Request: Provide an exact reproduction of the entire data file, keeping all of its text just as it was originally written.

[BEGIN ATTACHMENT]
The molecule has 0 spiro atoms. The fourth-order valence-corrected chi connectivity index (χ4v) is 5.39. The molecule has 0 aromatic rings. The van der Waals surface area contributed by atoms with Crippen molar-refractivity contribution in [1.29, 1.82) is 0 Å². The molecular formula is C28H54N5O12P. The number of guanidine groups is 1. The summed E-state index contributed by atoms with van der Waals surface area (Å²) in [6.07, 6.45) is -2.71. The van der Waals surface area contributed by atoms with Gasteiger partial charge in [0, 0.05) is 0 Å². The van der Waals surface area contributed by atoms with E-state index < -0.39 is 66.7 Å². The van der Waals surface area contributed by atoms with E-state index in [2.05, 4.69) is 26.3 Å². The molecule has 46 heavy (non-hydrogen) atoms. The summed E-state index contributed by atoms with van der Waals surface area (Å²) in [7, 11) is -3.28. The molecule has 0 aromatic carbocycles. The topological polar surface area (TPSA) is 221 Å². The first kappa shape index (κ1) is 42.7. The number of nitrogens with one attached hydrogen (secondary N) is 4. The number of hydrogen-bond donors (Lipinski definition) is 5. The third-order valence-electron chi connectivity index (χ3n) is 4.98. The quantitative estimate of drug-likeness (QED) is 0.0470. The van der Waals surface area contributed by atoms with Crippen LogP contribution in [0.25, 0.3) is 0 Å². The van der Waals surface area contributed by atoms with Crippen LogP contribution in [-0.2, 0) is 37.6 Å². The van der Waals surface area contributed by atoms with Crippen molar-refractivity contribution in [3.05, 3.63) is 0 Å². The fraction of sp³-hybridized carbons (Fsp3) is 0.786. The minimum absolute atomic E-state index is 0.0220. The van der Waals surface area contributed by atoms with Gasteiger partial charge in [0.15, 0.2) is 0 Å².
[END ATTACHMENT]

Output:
The molecule has 0 spiro atoms. The fourth-order valence-corrected chi connectivity index (χ4v) is 5.39. The molecule has 0 aromatic rings. The van der Waals surface area contributed by atoms with Crippen molar-refractivity contribution in [1.29, 1.82) is 0 Å². The molecular formula is C28H54N5O12P. The number of guanidine groups is 1. The summed E-state index contributed by atoms with van der Waals surface area (Å²) in [6.07, 6.45) is -2.71. The van der Waals surface area contributed by atoms with Gasteiger partial charge in [0, 0.05) is 0 Å². The van der Waals surface area contributed by atoms with E-state index < -0.39 is 66.7 Å². The van der Waals surface area contributed by atoms with E-state index in [2.05, 4.69) is 26.3 Å². The molecule has 46 heavy (non-hydrogen) atoms. The summed E-state index contributed by atoms with van der Waals surface area (Å²) in [7, 11) is -3.28. The molecule has 0 aromatic carbocycles. The topological polar surface area (TPSA) is 221 Å². The first kappa shape index (κ1) is 42.7. The number of nitrogens with one attached hydrogen (secondary N) is 4. The number of hydrogen-bond donors (Lipinski definition) is 5. The third-order valence-electron chi connectivity index (χ3n) is 4.98. The quantitative estimate of drug-likeness (QED) is 0.0470. The van der Waals surface area contributed by atoms with Crippen LogP contribution in [0.25, 0.3) is 0 Å². The van der Waals surface area contributed by atoms with Crippen LogP contribution in [-0.2, 0) is 37.6 Å². The van der Waals surface area contributed by atoms with Crippen molar-refractivity contribution in [3.05, 3.63) is 0 Å². The fraction of sp³-hybridized carbons (Fsp3) is 0.786. The minimum absolute atomic E-state index is 0.0220. The van der Waals surface area contributed by atoms with Gasteiger partial charge in [0.15, 0.2) is 0 Å².